Committee forms to promote Steamboat school ballot measures, including $79.5M bond ask
STEAMBOAT SPRINGS — A new “Yes to Education Steamboat” committee has formed to push for the passage of three Steamboat Springs School District ballot measures in November.
The group’s website first presents viewers with the headline: “High quality education in our community is at risk.” It continues, “overcrowding and insufficient compensation threaten the excellent education we currently enjoy.”
Ballot measure 4A asks voters to approve a 1.231-mill levy override to fund salary increases for teachers and other school staff.
Measure 4B proposes a 2.872-mill levy override to be used for operating and staffing costs at the planned new school, and 4C is a bond issue to fund construction of a new $52.5 million new pre-k-8 school in Steamboat as well as $27 million in upgrades at existing school facilities.
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In 2015, voters rejected a $92 million school bond proposal by a wide margin — with 79% voting “no.” That bond was aimed primarily at building a new high school.
If all three ballot measures pass in November, the residential homeowner will pay $17.01 per month for every $500,000 of assessed value, and commercial property owners will pay $70.91 per month for every $500,000 of assessed value.
Geoff Petis, the Yes to Education Steamboat’s registered agent, said thus far, the committee has raised about $10,000. That has primarily come from small donations, he said. The 26-member group held a launch party Monday, which Petis said was well attended.
Geoff Petis, Realtor/attorney
Marcia Martin, retired
Steve Muntean, leadership consultant
Jay Fetcher, rancher
Michele Miller, educator
Wendy Hall, educator
Nicole DeCrette, educator
Jon Quinn, technology services
Jessica Reagon, educator
Ann Henderson, educator
Joe LaLiberte, educator
Anna White, educator
Heidi Chapman-Hoy, educator
Cam Boyd, Realtor
Cindy Gantick, retired
Jerry Buelter, retired
Pat Komor, attorney
Aurora Sidel, educator
Jane Toothaker, consultant
Kim Smith, consultant
Nathan Steele, political consultant
Katy Lee, board of education/energy services
Margie Huron, board of education/retired
River Lathers, CMC student
Two of the committee’s members are paid staff, including a political consultant and an intern.
This time around, Petis believes there has been more community involvement in the process that led up to board voting to place proposals on the ballot.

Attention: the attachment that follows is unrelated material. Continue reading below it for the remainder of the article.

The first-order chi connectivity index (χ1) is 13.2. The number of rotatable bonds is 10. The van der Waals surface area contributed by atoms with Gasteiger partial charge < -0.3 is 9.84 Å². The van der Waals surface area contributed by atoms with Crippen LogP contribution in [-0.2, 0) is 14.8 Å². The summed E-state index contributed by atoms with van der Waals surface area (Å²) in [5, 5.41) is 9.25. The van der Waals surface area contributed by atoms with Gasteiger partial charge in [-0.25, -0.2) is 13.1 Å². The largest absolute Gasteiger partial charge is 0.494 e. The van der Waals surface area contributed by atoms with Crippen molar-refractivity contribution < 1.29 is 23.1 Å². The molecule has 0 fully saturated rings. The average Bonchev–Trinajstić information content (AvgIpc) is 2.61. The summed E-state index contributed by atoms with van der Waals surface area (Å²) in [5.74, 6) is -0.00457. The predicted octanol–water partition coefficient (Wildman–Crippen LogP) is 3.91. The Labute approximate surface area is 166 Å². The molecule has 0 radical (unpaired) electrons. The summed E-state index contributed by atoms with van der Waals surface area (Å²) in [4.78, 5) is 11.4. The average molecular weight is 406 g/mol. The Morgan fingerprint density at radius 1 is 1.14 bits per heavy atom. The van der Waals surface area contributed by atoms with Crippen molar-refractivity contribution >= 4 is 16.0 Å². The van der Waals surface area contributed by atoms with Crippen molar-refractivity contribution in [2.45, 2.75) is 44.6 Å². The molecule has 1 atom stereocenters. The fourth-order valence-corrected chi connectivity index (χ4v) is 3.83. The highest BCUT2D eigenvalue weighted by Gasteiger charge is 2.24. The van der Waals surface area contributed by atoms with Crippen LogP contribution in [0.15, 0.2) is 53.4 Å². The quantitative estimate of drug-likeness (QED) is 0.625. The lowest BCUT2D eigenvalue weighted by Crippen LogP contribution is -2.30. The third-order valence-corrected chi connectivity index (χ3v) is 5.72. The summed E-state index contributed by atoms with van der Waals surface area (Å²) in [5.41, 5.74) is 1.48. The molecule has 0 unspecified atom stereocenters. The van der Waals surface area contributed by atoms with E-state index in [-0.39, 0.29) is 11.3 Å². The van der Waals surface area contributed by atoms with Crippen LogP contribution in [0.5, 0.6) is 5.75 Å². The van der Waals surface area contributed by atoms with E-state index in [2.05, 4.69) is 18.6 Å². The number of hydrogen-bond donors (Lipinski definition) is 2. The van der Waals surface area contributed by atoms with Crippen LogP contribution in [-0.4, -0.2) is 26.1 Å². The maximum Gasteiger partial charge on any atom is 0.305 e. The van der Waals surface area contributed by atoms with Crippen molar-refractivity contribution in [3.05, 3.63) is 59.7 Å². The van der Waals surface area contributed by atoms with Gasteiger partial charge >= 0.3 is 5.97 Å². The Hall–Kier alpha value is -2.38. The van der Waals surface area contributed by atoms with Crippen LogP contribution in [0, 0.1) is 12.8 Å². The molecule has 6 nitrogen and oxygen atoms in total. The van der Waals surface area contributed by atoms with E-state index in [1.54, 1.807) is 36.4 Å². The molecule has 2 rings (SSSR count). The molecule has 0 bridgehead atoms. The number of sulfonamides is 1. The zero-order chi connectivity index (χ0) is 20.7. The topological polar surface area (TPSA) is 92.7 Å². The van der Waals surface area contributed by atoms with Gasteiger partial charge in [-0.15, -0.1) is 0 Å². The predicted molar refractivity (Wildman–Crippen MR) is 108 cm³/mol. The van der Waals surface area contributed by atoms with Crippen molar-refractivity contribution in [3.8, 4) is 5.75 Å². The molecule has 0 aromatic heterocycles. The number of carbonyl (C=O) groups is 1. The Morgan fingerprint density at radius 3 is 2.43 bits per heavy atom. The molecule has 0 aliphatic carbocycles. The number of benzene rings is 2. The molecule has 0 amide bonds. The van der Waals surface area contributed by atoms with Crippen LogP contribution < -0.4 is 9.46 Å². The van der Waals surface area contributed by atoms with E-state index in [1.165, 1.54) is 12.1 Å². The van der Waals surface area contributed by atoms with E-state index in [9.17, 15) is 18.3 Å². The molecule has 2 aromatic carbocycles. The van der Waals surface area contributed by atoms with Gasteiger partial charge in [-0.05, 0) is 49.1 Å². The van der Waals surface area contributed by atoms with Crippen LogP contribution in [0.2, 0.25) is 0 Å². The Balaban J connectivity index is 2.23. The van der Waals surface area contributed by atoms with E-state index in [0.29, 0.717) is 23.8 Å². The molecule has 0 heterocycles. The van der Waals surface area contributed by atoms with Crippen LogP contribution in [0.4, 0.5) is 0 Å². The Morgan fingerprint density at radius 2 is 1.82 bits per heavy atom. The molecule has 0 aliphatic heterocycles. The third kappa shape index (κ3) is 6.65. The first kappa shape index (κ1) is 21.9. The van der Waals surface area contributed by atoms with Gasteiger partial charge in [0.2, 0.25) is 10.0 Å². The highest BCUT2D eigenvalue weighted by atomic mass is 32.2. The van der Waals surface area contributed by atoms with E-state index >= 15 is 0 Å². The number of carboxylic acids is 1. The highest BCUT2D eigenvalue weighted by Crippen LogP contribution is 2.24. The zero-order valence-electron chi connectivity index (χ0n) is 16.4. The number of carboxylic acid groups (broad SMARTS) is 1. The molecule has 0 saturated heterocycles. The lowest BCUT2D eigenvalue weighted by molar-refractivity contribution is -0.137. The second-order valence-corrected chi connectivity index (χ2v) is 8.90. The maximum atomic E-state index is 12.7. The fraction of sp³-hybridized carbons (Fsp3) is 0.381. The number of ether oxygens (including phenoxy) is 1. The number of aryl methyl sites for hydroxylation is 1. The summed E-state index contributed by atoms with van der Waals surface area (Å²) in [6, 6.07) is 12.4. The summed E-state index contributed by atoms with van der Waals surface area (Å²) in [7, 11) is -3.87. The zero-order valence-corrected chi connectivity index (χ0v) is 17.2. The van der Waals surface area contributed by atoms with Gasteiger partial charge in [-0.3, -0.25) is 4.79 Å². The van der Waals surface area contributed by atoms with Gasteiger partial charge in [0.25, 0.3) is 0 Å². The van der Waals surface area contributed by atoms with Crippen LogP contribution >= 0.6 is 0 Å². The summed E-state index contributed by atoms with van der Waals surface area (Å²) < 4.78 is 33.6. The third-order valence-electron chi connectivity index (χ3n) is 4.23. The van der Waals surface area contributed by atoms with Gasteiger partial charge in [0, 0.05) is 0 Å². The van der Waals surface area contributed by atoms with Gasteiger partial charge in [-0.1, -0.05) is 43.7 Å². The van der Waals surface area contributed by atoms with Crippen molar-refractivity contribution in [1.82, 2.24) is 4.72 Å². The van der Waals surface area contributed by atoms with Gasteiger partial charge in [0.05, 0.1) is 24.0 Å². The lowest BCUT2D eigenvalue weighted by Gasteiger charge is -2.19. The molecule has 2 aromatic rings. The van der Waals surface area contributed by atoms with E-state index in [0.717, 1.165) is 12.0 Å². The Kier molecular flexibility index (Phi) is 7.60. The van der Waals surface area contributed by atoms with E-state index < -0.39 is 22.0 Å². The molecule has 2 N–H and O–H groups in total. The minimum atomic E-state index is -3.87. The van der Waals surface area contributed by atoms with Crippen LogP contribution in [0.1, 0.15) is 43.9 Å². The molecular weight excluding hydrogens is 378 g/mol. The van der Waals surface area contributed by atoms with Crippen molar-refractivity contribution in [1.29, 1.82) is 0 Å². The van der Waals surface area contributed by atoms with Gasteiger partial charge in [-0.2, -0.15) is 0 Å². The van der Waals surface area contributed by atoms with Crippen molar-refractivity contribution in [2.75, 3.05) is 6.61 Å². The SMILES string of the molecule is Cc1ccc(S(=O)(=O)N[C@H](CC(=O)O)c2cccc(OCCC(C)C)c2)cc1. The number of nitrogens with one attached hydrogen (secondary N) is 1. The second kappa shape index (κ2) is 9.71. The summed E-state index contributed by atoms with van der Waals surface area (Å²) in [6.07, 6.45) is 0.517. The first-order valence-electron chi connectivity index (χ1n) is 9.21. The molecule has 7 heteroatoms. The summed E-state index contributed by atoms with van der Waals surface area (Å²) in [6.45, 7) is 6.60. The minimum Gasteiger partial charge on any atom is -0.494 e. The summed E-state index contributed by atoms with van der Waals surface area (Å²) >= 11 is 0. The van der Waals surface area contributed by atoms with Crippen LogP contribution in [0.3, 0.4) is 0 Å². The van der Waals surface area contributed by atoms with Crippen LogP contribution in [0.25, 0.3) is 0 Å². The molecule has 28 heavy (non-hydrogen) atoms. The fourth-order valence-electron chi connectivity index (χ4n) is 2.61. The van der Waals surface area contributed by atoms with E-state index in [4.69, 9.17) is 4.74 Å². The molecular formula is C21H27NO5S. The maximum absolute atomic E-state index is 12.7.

In 2015, Petis was newer to the community but felt “the district hadn’t really explained the plan and just said ‘trust us.’”
Most recently, Petis, a lawyer and real estate agent, spent more than a year working as one of 32 members of the Steamboat Springs School District Advisory Committee, which came up with 16 proposals aimed at addressing the school district’s issues of overcrowding.
They narrowed those 16 options down to four, from which the board then voted on one: to move forward on the pre-k-8 school in Steamboat II.
A number of community forums and neighborhood meetings were held, as well as surveys conducted, as part of the process. And after the advisory committee wrapped up its work, Petis said he realized, there was still work to be done.
“There needs to be a campaign effort,” Petis said.
Petis said all three measures go hand in hand. The Taxpayer Bill of Rights and Gallagher Amendment dictate that 4B and 4C must be separate, though Petis notes one can’t happen without the other.
As far as the salary increases go, Petis calls the relationship between pay and having adequate spaces in which to work as “holistic.”
Petis said the bond proposal is “fiscally responsible.” And, for those taxpayers without kids in school, strong schools equal strong communities, he said, referring to the committee’s tagline.
Concerns about the bond expressed at past meetings by community members include: an increase in taxes, especially for people who don’t have kids in school; the demographic reports and whether or not they truly show the need for a new school; the cost and impact of adding preschool to existing elementary schools; and reservations about the Steamboat II building site.
At this time, no official opposition committees have registered with the Colorado Secretary of State’s Office.
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